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The real comparison should be that both men walked in time with "the time" when nobody else could see it, and tried to unify the nation at critical junctures where the nation faced war, class/race conflict and economic instability. America needed King and his message, whether it knew it or not -- and rejected it in the most vile manner. As correct as his message was, and been glorified in martyrdom, America couldn't get past his race. America needs Barack Obama, and his message, whether it knows it or not -- but I'm still not convinced that it knows it or prepared to embrace it.

All national polls indicate that the Democratic Party is seven to ten points ahead at the precinct level in nearly every state in America. The nation is fed up with Republican domestic and foreign policy debacles, yet Republican nominee, John McCain, is running nearly even with Barack Obama. What accounts for the difference when clearly the nation is not feeling Republican ideology, and clearly wants a change? They say Barack's "too liberal." Well, that's exactly what the "out of work" factory workers in Pennsylvania would want, right? A liberal approach to keeping jobs in America. That's exactly what hard working, white voters in West Virginia, Kentucky and Ohio would want, right? A liberal construction on mortgages to save "the American dream," their homes, right?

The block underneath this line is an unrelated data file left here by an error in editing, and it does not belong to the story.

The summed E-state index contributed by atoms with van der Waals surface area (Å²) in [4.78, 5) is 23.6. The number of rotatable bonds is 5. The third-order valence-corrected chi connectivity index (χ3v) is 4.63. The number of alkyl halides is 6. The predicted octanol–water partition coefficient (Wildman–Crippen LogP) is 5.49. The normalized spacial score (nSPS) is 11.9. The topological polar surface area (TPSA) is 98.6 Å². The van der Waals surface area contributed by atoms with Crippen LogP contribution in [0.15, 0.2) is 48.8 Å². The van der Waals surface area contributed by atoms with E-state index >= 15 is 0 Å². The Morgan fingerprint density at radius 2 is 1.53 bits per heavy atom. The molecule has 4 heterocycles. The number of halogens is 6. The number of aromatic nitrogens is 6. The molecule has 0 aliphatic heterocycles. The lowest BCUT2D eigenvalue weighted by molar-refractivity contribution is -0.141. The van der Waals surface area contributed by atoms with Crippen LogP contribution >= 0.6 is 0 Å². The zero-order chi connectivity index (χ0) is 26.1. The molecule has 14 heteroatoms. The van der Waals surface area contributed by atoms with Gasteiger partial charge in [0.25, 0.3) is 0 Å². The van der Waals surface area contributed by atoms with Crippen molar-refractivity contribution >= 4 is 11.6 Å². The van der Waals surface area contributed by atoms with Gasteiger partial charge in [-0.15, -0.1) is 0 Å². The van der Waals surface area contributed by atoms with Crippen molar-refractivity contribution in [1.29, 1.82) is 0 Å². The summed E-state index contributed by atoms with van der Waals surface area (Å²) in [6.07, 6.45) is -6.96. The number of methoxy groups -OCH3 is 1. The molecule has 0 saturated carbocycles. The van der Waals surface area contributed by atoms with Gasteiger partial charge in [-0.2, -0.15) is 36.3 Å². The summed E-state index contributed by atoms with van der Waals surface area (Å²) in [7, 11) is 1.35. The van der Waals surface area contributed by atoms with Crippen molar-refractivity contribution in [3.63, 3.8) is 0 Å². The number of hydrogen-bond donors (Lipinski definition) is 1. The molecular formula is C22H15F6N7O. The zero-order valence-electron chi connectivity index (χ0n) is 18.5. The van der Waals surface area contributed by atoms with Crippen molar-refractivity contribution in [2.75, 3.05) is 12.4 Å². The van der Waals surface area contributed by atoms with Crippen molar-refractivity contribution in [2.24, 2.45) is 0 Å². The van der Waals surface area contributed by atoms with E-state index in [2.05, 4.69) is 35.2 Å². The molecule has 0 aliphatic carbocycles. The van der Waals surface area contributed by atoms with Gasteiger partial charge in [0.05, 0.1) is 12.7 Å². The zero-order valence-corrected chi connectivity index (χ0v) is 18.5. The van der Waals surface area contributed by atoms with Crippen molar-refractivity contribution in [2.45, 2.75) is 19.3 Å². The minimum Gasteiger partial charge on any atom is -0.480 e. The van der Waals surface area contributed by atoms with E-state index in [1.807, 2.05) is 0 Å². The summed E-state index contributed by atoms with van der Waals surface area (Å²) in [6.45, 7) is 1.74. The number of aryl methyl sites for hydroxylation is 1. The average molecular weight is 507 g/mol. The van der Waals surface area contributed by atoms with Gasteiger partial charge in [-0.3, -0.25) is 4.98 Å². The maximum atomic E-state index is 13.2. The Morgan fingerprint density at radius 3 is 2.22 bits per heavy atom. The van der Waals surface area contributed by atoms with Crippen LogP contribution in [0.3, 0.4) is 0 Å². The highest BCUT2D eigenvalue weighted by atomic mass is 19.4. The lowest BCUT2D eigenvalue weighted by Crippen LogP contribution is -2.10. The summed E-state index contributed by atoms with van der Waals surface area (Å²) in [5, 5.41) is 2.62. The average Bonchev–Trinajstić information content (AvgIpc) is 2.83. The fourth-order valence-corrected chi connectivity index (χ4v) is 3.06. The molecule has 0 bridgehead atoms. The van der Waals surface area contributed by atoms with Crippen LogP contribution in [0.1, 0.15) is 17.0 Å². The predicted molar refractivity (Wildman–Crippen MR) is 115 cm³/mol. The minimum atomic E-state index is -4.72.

The fact of the matter is that the difference is race, not message. With Hillary Clinton's delayed concession, the play is now to hold Barack hostage on his vice-presidential pick. Where military experience was once the top priority, it's now someone who can keep working class whites and white women in the party-an indication that to many Democrats, the message is correct, timely and appropriate, but the person is not. Remember, Obama's supporters represent one half of one party, that represents only one-third of the voting electorate in America. The other two-thirds are Reagan Democrats, Republicans, and Independents, and their support is highly unpredictable at this juncture. Where will they land in November? This will be the ultimate test in whether America is prepared to do what is right, in getting past its historical race-phobia.

We will see over the next few months. In the meantime, we celebrate this man, Barack Obama, on this day, in this time. We too are America. The darker brother, after 200 years, has been let out of the kitchen, and has earned a seat at the table to lay claim to the Presidency of the United States. Let's see what America does in November, when company comes.


by Anthony Asadullah Samad

Dr. Anthony Asadullah Samad is an author, scholar and the co-founder, Managing Director and host of the Urban Issues Forum. He has authored several books including, "50 Years After Brown" and "Souls For Sale". Dr. Samad's most recent book is entitled "Saving The Race: Empowerment Through Wisdom". His national column can be read in newspapers and cyber-sites nationwide. His weekly writings can be read at

Other articles by Dr. Samad

Criticism of Integrity in the Black Press

Psychological Warfare on the Notion of a Black President

Los Angeles County Supervisorial Race: Substance Over Symbolism